March 6, 2013, I was diagnosed with rectal cancer. At only 29 years young, I would have to endure the toughest road of my life thus far. Radiation and chemotherapy started April 1st and would last nearly 6 weeks. Around April 16, I found out I would have to have a colostomy bag for the rest of my life. At first I didn’t want to have the surgery and debated for weeks if I should. I was not ready for this adjustment. Or was I?
Fast forward to July 22. Surgery date! After about an 8-hour surgery I woke up with some sort of hope. I was alive and made it through. I spent just 5 days at OHSU in Portland, Oregon. I knew once going home I would face unforeseen challenges. I must say that I was very scared of the road ahead of me. I knew I had to adjust to a new lifestyle and I wanted to do it as fast as possible. My parents took care of me for about a week. They helped with bag changes and we learned together.
After a month I met with an ostomy nurse who got me the right products and I have had little issues since. Also after three weeks I had returned to work. I wanted to get back to my normal life. I knew it wouldn’t be normal for long, as I had to start more chemo the week after.
The middle of September I got the “Okay” from my doctor to take a 3-week work trip to Hawaii. I would visit four islands, which were Maui, Hawaii, Kauai, and Oahu. This was a big step for me. I had to get over my fear of flying with an ostomy. The only way to get over fear is to just do it! I was sure to triple check that I brought enough ostomy supplies for double the time I was going to be there. Just three months after surgery I was able to hike Koko Head. Koko Head is a very steep hike just outside of Honolulu. This is something I didn’t even feel I could do before surgery. It took about an hour and a half. After stopping numerous times, I kept telling myself “You can do it!” I felt so accomplished once I got to the top. The trip down wasn’t as difficult but was still a challenge.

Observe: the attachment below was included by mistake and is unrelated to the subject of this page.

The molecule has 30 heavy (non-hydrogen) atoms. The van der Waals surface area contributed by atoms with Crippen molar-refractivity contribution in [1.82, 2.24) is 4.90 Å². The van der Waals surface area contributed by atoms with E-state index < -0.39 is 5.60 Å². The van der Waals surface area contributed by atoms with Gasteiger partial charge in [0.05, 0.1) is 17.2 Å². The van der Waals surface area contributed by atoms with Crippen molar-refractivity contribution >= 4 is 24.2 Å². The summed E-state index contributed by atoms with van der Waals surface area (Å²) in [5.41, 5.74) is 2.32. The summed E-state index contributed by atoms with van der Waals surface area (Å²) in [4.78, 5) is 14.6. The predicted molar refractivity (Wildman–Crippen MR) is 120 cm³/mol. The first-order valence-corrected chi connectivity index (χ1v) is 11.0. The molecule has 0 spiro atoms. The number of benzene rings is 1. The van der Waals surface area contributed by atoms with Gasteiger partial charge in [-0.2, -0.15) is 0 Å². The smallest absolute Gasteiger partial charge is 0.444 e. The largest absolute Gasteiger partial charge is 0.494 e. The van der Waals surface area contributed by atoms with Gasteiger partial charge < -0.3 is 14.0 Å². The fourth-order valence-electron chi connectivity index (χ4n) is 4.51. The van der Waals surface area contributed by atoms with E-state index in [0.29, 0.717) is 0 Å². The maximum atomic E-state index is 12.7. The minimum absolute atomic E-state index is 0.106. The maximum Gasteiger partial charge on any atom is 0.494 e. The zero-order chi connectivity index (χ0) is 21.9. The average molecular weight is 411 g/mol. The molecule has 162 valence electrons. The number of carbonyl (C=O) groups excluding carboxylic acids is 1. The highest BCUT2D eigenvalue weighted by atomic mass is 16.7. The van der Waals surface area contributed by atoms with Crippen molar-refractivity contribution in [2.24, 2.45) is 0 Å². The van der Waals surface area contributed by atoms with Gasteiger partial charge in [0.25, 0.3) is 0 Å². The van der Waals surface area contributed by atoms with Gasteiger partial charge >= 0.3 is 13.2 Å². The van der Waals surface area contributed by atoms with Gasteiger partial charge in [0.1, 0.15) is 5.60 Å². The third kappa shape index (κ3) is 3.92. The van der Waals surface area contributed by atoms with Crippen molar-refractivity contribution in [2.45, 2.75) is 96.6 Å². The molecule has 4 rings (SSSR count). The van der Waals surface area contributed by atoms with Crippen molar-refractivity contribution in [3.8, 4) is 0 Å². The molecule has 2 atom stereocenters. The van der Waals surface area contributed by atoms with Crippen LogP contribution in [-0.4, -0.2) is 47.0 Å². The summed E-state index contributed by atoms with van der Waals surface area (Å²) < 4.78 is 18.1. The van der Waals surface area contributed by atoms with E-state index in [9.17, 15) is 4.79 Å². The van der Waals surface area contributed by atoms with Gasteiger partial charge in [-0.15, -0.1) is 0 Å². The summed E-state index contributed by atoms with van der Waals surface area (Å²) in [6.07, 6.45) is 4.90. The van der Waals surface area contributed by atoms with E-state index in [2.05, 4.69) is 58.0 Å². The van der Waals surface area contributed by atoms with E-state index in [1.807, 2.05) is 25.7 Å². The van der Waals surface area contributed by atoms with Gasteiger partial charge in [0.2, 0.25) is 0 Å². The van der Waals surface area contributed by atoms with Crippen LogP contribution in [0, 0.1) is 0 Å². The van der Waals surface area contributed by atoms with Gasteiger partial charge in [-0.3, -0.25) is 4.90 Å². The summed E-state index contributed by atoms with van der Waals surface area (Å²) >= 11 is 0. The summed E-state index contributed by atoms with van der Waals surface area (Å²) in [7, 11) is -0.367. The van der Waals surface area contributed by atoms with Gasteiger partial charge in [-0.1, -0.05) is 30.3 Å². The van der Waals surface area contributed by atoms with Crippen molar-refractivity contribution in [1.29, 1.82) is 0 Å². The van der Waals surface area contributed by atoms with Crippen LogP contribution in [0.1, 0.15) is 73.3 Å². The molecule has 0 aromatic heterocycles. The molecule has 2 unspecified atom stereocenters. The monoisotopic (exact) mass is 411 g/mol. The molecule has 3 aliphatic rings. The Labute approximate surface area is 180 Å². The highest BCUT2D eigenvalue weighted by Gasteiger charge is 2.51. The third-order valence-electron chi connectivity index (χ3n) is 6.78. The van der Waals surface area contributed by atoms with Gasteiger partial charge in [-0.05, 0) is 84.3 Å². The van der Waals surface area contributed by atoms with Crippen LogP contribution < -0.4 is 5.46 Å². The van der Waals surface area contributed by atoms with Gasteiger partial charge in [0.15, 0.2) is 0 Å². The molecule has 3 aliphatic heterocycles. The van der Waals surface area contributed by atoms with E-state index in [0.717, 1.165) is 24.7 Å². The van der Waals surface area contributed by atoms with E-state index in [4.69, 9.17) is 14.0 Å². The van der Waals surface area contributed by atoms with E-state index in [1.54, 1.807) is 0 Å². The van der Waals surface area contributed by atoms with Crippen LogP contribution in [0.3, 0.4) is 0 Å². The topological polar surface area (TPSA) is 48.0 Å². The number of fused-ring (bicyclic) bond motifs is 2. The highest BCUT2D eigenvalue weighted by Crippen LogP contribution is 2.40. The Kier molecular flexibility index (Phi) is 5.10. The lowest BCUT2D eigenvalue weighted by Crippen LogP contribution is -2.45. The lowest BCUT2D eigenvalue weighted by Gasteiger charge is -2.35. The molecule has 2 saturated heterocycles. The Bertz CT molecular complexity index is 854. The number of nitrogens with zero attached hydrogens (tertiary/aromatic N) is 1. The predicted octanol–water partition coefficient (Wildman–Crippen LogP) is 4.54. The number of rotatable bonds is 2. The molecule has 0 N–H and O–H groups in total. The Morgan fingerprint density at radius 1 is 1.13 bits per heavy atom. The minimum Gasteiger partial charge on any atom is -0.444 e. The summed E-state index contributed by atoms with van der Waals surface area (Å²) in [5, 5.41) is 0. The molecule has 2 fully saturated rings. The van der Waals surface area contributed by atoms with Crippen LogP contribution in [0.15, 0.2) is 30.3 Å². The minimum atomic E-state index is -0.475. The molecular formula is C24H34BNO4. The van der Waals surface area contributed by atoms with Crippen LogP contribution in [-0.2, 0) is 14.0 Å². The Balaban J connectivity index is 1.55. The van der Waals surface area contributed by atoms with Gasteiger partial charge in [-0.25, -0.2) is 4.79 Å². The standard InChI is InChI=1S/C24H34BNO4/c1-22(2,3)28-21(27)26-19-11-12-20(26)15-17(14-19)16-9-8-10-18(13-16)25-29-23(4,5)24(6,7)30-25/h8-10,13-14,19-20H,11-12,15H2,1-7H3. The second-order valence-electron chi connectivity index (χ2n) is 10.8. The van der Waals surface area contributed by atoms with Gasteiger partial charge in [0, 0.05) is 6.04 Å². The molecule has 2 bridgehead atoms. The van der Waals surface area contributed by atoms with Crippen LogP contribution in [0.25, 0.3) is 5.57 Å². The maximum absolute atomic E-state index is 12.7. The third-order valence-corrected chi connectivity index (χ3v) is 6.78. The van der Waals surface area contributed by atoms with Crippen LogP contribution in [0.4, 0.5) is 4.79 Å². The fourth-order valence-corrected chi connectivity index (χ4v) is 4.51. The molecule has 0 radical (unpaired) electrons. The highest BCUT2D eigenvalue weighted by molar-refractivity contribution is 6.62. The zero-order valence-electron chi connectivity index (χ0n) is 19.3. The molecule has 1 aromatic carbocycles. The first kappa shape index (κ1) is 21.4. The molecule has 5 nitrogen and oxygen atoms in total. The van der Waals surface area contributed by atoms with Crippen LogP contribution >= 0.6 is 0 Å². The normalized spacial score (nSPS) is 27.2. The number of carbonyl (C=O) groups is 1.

The following weekend after I got back from Hawaii I participated in the “Get Your Rear in Gear” 5k. My team had 17 people on it! I didn’t run because I had chemo four days earlier, but nothing was going to stop me from crossing the finish line. Not a colostomy bag, not chemotherapy, and definitely not cancer.
The day I found out I had to have a colostomy bag for life was one of the worst days of my life. I didn’t think I would live a normal life anymore. As you can tell I have not let this determine what I can and can’t do. I chose not to let this ruin my life. However, I am still very self-conscious with my colostomy. I do have few issues with it, but I never let it ruin my whole day though. I chose to turn a negative into a positive. I remain more positive and happier than I have ever been in my life. People don’t lie when they say you can do anything with a colostomy. Are there going to be challenges? Yes. But a challenge only makes your stronger.
Editor’s Note: Dan is the Local Event Director for Get Your Rear in Gear – Portland (August 8, 2015).